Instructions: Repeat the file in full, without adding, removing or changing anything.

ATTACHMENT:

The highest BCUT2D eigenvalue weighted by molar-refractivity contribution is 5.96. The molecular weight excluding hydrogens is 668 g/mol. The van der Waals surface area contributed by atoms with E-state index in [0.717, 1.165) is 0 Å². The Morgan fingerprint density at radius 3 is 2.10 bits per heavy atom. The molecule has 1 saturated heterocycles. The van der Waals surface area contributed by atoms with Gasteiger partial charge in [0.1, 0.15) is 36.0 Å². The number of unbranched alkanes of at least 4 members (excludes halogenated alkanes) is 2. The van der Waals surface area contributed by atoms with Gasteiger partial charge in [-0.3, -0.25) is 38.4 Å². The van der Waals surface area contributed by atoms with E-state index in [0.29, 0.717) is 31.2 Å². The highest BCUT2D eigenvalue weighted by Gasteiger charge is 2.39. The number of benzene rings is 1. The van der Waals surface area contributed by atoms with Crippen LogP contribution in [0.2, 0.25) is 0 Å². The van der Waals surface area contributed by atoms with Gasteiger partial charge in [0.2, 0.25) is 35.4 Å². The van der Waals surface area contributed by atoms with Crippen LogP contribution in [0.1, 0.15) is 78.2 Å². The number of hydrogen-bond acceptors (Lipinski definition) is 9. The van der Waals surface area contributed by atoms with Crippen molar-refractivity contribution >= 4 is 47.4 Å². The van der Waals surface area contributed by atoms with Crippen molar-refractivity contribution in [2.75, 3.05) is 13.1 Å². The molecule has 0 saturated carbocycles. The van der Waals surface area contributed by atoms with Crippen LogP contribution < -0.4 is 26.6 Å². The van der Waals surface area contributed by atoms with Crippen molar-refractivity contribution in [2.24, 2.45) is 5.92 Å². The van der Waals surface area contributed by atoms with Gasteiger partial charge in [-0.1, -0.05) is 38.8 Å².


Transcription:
The highest BCUT2D eigenvalue weighted by molar-refractivity contribution is 5.96. The molecular weight excluding hydrogens is 668 g/mol. The van der Waals surface area contributed by atoms with E-state index in [0.717, 1.165) is 0 Å². The Morgan fingerprint density at radius 3 is 2.10 bits per heavy atom. The molecule has 1 saturated heterocycles. The van der Waals surface area contributed by atoms with Gasteiger partial charge in [0.1, 0.15) is 36.0 Å². The number of unbranched alkanes of at least 4 members (excludes halogenated alkanes) is 2. The van der Waals surface area contributed by atoms with Gasteiger partial charge in [-0.3, -0.25) is 38.4 Å². The van der Waals surface area contributed by atoms with E-state index in [0.29, 0.717) is 31.2 Å². The highest BCUT2D eigenvalue weighted by Gasteiger charge is 2.39. The number of benzene rings is 1. The van der Waals surface area contributed by atoms with Crippen LogP contribution in [0.2, 0.25) is 0 Å². The van der Waals surface area contributed by atoms with Gasteiger partial charge in [0.2, 0.25) is 35.4 Å². The van der Waals surface area contributed by atoms with Crippen LogP contribution in [0.1, 0.15) is 78.2 Å². The number of hydrogen-bond acceptors (Lipinski definition) is 9. The van der Waals surface area contributed by atoms with Crippen molar-refractivity contribution >= 4 is 47.4 Å². The van der Waals surface area contributed by atoms with Crippen molar-refractivity contribution in [2.75, 3.05) is 13.1 Å². The molecule has 0 saturated carbocycles. The van der Waals surface area contributed by atoms with Crippen LogP contribution < -0.4 is 26.6 Å². The van der Waals surface area contributed by atoms with Crippen molar-refractivity contribution in [2.24, 2.45) is 5.92 Å². The van der Waals surface area contributed by atoms with Gasteiger partial charge in [-0.1, -0.05) is 38.8 Å².